Piper Alpha report made free to public after charges deemed ‘unacceptable’

Lord Cullen carried out the exhaustive inquiry into the Piper Alpha disaster
The Safety 30 Piper Alpha conference at AECC, Aberdeen. In the picture is Lord Cullen.

A landmark report into the Piper Alpha disaster has finally been made free to the public, decades since its publication.

Lord Cullen carried out an exhaustive inquiry into the 1988 tragedy, when 167 people lost their lives.

This year marks 30 years since the disaster, with industry continuing calls to heed its lessons, however until now the report has not been freely available.

Lord Cullen’s report heralded a range of changes to the offshore sector, acting as the catalyst for the modern safety regime seen today.

Anyone seeking the document until now had to pay £70 for a printed copy, which was branded an “unacceptable charge” by the Institution of Chemical Engineers (IChemE).

IChemE wrote to the government and the Health and Safety Executive (HSE) in the week before the July 6th anniversary asking for the report to be made free of charge.

HSE responded by making the document free to the public, with PDFs available online.

Trish Kerin, director of the IChemE safety centre, said it is “vital” the document is widely available.

She said: “We are very pleased with this outcome as we believe that this sort of information should be made free to all.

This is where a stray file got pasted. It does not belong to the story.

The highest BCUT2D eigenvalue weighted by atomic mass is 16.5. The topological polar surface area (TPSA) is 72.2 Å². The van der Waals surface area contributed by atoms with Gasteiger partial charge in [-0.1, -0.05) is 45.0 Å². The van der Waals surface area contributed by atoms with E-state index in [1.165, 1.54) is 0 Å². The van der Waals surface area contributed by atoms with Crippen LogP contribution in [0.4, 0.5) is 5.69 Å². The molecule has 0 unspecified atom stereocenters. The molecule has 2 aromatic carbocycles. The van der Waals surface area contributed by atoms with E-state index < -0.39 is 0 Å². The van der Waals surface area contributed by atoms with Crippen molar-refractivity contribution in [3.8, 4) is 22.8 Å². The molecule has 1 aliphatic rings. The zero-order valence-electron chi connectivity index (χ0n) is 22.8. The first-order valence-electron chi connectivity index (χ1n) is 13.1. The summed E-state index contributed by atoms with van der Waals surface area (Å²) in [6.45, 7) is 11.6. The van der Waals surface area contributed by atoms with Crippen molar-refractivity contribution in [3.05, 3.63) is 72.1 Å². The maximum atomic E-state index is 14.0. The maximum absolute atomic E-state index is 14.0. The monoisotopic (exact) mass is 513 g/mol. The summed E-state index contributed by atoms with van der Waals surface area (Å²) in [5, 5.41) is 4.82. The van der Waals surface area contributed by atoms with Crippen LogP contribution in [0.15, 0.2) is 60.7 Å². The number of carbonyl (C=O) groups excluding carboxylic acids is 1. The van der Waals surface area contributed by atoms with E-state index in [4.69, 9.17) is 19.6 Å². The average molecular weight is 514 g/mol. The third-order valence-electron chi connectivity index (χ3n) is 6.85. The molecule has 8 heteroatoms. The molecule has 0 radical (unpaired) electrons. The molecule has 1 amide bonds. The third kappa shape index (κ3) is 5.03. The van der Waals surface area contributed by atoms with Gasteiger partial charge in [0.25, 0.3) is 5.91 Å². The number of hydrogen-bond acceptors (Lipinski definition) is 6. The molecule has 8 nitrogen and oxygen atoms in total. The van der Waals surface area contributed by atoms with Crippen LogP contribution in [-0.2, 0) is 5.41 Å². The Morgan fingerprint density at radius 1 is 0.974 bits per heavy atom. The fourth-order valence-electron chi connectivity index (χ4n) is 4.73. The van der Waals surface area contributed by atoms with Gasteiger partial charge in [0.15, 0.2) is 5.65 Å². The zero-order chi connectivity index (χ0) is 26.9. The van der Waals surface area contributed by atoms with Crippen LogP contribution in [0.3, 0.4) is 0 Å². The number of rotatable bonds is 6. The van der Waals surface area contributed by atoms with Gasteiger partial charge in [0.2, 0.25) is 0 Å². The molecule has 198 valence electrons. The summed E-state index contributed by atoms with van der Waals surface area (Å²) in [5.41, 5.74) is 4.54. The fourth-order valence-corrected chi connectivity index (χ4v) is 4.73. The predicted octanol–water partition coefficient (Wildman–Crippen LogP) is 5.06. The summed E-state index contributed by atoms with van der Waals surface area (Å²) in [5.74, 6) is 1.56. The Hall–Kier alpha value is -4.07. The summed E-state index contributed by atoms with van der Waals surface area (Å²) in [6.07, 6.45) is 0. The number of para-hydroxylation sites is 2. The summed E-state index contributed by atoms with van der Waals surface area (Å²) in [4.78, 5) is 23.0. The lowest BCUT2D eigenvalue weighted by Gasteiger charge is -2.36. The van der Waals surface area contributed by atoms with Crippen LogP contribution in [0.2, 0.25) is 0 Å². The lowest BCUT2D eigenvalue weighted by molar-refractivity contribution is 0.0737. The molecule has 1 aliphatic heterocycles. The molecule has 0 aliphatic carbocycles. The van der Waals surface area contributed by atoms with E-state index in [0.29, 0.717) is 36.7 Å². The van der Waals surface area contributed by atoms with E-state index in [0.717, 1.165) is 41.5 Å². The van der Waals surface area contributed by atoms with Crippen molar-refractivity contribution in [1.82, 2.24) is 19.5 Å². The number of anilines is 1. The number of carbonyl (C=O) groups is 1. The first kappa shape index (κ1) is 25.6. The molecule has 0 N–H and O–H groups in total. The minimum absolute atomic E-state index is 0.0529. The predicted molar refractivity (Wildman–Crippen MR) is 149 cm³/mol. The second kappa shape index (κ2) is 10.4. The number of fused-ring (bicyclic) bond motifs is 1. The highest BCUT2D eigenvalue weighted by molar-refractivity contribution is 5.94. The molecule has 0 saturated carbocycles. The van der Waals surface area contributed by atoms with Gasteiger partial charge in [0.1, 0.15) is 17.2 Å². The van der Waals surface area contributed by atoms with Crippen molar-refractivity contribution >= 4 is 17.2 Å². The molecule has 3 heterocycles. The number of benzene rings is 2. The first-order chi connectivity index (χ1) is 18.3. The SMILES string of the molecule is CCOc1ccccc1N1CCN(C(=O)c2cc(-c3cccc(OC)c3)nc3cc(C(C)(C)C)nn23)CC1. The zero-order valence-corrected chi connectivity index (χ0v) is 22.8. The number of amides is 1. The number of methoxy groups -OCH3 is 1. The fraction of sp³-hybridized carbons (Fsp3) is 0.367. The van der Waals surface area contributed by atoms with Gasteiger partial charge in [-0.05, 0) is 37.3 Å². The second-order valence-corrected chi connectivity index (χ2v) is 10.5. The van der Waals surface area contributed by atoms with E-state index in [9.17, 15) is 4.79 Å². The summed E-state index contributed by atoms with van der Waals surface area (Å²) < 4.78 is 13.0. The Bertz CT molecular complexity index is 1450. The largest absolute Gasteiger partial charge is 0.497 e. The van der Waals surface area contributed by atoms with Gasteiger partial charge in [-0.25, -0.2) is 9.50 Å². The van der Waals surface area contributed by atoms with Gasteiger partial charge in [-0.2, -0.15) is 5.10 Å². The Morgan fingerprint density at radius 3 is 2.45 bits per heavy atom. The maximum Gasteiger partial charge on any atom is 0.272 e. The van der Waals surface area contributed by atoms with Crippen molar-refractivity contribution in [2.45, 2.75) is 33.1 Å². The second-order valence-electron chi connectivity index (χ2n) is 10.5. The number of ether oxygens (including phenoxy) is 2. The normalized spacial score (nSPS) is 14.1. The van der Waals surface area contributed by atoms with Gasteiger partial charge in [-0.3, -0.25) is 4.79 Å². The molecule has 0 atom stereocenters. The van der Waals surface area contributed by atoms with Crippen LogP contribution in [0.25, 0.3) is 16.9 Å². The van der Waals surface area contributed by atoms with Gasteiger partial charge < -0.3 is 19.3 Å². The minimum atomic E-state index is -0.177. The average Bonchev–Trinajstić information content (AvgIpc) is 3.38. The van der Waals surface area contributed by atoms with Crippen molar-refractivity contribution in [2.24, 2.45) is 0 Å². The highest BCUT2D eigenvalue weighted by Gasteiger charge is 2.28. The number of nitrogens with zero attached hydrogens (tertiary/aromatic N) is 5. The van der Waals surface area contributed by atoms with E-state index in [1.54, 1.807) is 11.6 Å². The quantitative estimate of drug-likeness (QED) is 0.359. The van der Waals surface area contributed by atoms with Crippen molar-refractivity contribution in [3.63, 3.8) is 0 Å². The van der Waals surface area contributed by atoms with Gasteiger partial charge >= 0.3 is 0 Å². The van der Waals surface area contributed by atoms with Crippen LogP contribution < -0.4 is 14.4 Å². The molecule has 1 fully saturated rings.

“It is vital to have access to the rich learnings in this report for both industry and academia so we can work to make sure a tragedy like Piper Alpha never happens again.”

Industry leaders gathered in Aberdeen in July to mark the 30th anniversary of the disaster, and to hear Lord Cullen deliver a keynote speech to the Safety 30 conference.

He said it is crucial that warning signs of disaster are not ignored, citing Piper Alpha as well as other incidents such as the 2010 Gulf of Mexico oil spill.

Industry body Step Change in Safety has welcomed the decision to publish the report free of charge, saying it will encourage more companies to share safety lessons.

Executive director Les Linklater said: “Step Change in Safety commends the HSE’s decision to waive the fee to access the Cullen Report. The events described within that report remain highly relevant today and its findings, even thirty years on, emphasise the continued need for a thorough reporting and safety culture.

“That’s one of the key messages which Step Change in Safety champions throughout the oil and gas industry and we hope that by making this landmark report freely available to all, it will encourage other companies and organisations to continue to share their own safety learnings.”

The report can be downloaded on the HSE website.